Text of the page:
A pin hole camera is very easy to make, but to
take pictures with it you will need access to a means of developing the
The principle is identical to the camera obscura experiment. This time
we will use a biscuit tin instead of a box. My preference is Bourbons,
but this is a photographic irrelevence - this is really what biscuit tins
were made for!
Take the lid off the tin and have a hole punched in the middle, this hole
should be small, no more than 1.5mm across - put the lid back on the tin
and that's it, one pin hole camera! Ok, not quite, biscuit tins are invariably
highly reflective inside and reflected light will be a problem. To prevent
this stick matt black paper onto the inside of the lid, leaving a hole
for the "pinhole" to shine through, this is exactly how the
examples were taken. If you are really keen you can paint the inside with
matt black paint
To take pictures you will need the assistance of a friend with some means
of processing black and white pictures. All they need do is tape a piece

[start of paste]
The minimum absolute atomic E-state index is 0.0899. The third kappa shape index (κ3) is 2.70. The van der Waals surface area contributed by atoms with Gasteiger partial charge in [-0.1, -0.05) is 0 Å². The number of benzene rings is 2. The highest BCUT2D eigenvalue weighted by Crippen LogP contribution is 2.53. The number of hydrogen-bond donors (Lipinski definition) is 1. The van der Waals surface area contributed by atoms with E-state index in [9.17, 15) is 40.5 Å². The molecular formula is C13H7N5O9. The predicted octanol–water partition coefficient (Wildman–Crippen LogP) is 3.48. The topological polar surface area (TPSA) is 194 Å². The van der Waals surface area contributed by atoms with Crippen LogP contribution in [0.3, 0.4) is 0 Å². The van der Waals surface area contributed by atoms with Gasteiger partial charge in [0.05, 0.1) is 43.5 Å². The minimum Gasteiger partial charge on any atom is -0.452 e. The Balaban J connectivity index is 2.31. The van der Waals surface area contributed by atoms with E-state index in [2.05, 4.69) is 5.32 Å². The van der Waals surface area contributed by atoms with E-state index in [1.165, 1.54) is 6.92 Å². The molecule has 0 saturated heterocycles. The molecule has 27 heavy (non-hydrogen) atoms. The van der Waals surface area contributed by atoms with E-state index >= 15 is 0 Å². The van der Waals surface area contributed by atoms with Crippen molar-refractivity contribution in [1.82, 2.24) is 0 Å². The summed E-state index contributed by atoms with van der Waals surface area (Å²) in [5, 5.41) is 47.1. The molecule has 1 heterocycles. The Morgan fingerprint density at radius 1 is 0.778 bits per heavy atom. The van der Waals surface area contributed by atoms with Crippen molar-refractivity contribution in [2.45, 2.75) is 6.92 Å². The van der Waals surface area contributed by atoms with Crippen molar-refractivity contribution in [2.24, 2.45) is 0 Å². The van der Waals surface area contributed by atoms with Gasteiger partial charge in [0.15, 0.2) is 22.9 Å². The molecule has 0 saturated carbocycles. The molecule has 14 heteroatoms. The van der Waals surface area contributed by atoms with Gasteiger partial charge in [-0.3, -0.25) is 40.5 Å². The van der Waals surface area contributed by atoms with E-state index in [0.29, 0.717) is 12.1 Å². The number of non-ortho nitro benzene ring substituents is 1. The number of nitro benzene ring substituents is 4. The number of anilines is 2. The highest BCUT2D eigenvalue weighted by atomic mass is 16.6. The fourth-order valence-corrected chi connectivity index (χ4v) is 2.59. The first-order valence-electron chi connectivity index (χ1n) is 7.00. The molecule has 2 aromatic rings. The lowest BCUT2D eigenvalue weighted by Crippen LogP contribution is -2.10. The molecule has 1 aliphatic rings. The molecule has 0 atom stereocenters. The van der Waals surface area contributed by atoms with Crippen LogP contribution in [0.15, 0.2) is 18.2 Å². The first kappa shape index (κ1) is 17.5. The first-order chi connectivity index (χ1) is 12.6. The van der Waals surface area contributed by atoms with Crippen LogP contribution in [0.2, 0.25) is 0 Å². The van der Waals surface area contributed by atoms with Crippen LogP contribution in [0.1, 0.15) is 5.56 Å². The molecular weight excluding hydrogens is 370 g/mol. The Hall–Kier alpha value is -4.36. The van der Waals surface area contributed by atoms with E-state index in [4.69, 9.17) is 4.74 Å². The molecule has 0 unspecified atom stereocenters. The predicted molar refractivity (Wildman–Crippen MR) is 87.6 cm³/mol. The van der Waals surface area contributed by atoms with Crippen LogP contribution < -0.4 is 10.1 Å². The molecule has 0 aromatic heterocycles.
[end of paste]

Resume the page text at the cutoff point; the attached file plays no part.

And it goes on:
of printing paper in the back of your tin, in the safety of the darkroom.
Put the lid back on and tape up the lid with black electrical insulating
tape, cover the hole with another piece of electrical tape and take outside.
Set up the camera on a steady surface, untape the hole and leave the camera
for about a minute. Tape up the hole and return to the darkroom to process
the paper and consume bourbons. This may take several attempts before
you get the exposure time correct but all being well quite good results
can be obtained. The measure of success is the number of bourbons left
over - the more left over is a measure of how consumed with the task you
Using this technique will give you a paper negative, this can in turn
be contacted to another piece, exposed and developed to produce a positive.
If you follow this process to the end you will have in effect performed
the Calotype process announced by William Fox Talbot in 1839. Alternatively
you can emply a little computer technology and scan the negative and then
reverse it in a photo editing package.
To confirm all the above was true, I converted this tin into a camera.
The picture shows the, er.......conversion just beginning - how I suffer
for my art!